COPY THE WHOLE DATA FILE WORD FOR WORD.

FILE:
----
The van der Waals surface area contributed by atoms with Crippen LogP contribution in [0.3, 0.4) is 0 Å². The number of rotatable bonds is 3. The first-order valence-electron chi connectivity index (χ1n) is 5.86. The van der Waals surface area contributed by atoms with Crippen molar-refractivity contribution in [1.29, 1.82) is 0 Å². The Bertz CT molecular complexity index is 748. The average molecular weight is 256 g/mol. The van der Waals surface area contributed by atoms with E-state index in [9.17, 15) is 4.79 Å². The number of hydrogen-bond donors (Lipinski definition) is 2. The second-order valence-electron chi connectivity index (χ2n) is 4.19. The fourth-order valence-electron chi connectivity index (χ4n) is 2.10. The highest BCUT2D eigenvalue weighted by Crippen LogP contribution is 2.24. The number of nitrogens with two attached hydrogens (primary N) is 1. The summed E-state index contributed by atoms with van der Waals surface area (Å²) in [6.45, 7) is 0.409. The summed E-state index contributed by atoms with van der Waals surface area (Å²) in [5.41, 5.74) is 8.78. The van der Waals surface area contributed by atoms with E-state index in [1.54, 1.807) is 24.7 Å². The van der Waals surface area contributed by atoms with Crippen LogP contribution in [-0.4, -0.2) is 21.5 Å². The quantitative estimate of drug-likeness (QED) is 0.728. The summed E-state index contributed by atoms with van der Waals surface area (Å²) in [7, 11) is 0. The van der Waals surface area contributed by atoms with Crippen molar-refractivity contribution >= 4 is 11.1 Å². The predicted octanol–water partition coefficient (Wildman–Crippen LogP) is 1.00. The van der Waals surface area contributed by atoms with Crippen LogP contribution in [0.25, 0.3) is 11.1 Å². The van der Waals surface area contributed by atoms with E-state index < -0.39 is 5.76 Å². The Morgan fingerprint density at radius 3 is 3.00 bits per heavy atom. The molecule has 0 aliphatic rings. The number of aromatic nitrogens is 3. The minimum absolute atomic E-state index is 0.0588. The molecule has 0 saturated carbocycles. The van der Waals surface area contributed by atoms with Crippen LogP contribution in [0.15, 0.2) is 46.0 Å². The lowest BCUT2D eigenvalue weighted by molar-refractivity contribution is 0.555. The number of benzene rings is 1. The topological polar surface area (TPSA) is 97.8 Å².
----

The van der Waals surface area contributed by atoms with Crippen LogP contribution in [0.3, 0.4) is 0 Å². The number of rotatable bonds is 3. The first-order valence-electron chi connectivity index (χ1n) is 5.86. The van der Waals surface area contributed by atoms with Crippen molar-refractivity contribution in [1.29, 1.82) is 0 Å². The Bertz CT molecular complexity index is 748. The average molecular weight is 256 g/mol. The van der Waals surface area contributed by atoms with E-state index in [9.17, 15) is 4.79 Å². The number of hydrogen-bond donors (Lipinski definition) is 2. The second-order valence-electron chi connectivity index (χ2n) is 4.19. The fourth-order valence-electron chi connectivity index (χ4n) is 2.10. The highest BCUT2D eigenvalue weighted by Crippen LogP contribution is 2.24. The number of nitrogens with two attached hydrogens (primary N) is 1. The summed E-state index contributed by atoms with van der Waals surface area (Å²) in [6.45, 7) is 0.409. The summed E-state index contributed by atoms with van der Waals surface area (Å²) in [5.41, 5.74) is 8.78. The van der Waals surface area contributed by atoms with E-state index in [1.54, 1.807) is 24.7 Å². The van der Waals surface area contributed by atoms with Crippen LogP contribution in [-0.4, -0.2) is 21.5 Å². The quantitative estimate of drug-likeness (QED) is 0.728. The summed E-state index contributed by atoms with van der Waals surface area (Å²) in [7, 11) is 0. The van der Waals surface area contributed by atoms with Crippen molar-refractivity contribution >= 4 is 11.1 Å². The predicted octanol–water partition coefficient (Wildman–Crippen LogP) is 1.00. The van der Waals surface area contributed by atoms with Crippen LogP contribution in [0.25, 0.3) is 11.1 Å². The van der Waals surface area contributed by atoms with E-state index < -0.39 is 5.76 Å². The Morgan fingerprint density at radius 3 is 3.00 bits per heavy atom. The molecule has 0 aliphatic rings. The number of aromatic nitrogens is 3. The minimum absolute atomic E-state index is 0.0588. The molecule has 0 saturated carbocycles. The van der Waals surface area contributed by atoms with Crippen LogP contribution in [0.15, 0.2) is 46.0 Å². The lowest BCUT2D eigenvalue weighted by molar-refractivity contribution is 0.555. The number of benzene rings is 1. The topological polar surface area (TPSA) is 97.8 Å².